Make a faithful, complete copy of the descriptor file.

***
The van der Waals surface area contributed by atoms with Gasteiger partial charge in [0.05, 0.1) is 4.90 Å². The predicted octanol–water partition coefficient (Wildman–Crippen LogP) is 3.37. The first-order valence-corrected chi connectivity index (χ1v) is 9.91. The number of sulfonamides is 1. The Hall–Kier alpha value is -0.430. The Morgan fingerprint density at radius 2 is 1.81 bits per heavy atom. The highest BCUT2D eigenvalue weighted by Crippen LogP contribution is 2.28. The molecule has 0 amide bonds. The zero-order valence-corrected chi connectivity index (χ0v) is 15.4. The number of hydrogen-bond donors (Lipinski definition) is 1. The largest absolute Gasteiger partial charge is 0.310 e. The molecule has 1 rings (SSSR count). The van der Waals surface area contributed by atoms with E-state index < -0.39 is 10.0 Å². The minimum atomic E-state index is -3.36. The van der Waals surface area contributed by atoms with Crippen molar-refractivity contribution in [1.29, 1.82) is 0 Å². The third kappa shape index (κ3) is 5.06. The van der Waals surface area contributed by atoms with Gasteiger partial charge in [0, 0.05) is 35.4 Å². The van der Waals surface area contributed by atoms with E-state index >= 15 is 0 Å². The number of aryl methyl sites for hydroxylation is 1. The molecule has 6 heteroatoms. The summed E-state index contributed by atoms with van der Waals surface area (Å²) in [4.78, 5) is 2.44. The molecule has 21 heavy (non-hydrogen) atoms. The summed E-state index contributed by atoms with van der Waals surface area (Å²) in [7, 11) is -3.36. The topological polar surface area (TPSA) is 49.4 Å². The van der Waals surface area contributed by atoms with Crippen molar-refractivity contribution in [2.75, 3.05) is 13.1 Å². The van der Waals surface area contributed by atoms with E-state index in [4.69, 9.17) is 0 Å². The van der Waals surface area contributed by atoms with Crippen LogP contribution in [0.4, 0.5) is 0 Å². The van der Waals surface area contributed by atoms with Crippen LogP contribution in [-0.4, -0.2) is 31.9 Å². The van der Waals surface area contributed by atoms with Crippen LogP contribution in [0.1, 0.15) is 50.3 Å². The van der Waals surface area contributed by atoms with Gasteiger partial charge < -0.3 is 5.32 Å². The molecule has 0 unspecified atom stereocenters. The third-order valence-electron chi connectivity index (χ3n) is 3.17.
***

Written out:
The van der Waals surface area contributed by atoms with Gasteiger partial charge in [0.05, 0.1) is 4.90 Å². The predicted octanol–water partition coefficient (Wildman–Crippen LogP) is 3.37. The first-order valence-corrected chi connectivity index (χ1v) is 9.91. The number of sulfonamides is 1. The Hall–Kier alpha value is -0.430. The Morgan fingerprint density at radius 2 is 1.81 bits per heavy atom. The highest BCUT2D eigenvalue weighted by Crippen LogP contribution is 2.28. The molecule has 0 amide bonds. The zero-order valence-corrected chi connectivity index (χ0v) is 15.4. The number of hydrogen-bond donors (Lipinski definition) is 1. The largest absolute Gasteiger partial charge is 0.310 e. The molecule has 1 rings (SSSR count). The van der Waals surface area contributed by atoms with E-state index < -0.39 is 10.0 Å². The minimum atomic E-state index is -3.36. The van der Waals surface area contributed by atoms with Crippen molar-refractivity contribution in [1.29, 1.82) is 0 Å². The third kappa shape index (κ3) is 5.06. The van der Waals surface area contributed by atoms with Gasteiger partial charge in [0, 0.05) is 35.4 Å². The van der Waals surface area contributed by atoms with E-state index >= 15 is 0 Å². The number of aryl methyl sites for hydroxylation is 1. The molecule has 6 heteroatoms. The summed E-state index contributed by atoms with van der Waals surface area (Å²) in [4.78, 5) is 2.44. The molecule has 21 heavy (non-hydrogen) atoms. The summed E-state index contributed by atoms with van der Waals surface area (Å²) in [7, 11) is -3.36. The topological polar surface area (TPSA) is 49.4 Å². The van der Waals surface area contributed by atoms with Crippen molar-refractivity contribution in [2.75, 3.05) is 13.1 Å². The van der Waals surface area contributed by atoms with E-state index in [4.69, 9.17) is 0 Å². The van der Waals surface area contributed by atoms with Crippen LogP contribution in [0.4, 0.5) is 0 Å². The van der Waals surface area contributed by atoms with Crippen LogP contribution in [-0.4, -0.2) is 31.9 Å². The van der Waals surface area contributed by atoms with Crippen LogP contribution in [0.1, 0.15) is 50.3 Å². The van der Waals surface area contributed by atoms with Gasteiger partial charge < -0.3 is 5.32 Å². The molecule has 0 unspecified atom stereocenters. The third-order valence-electron chi connectivity index (χ3n) is 3.17.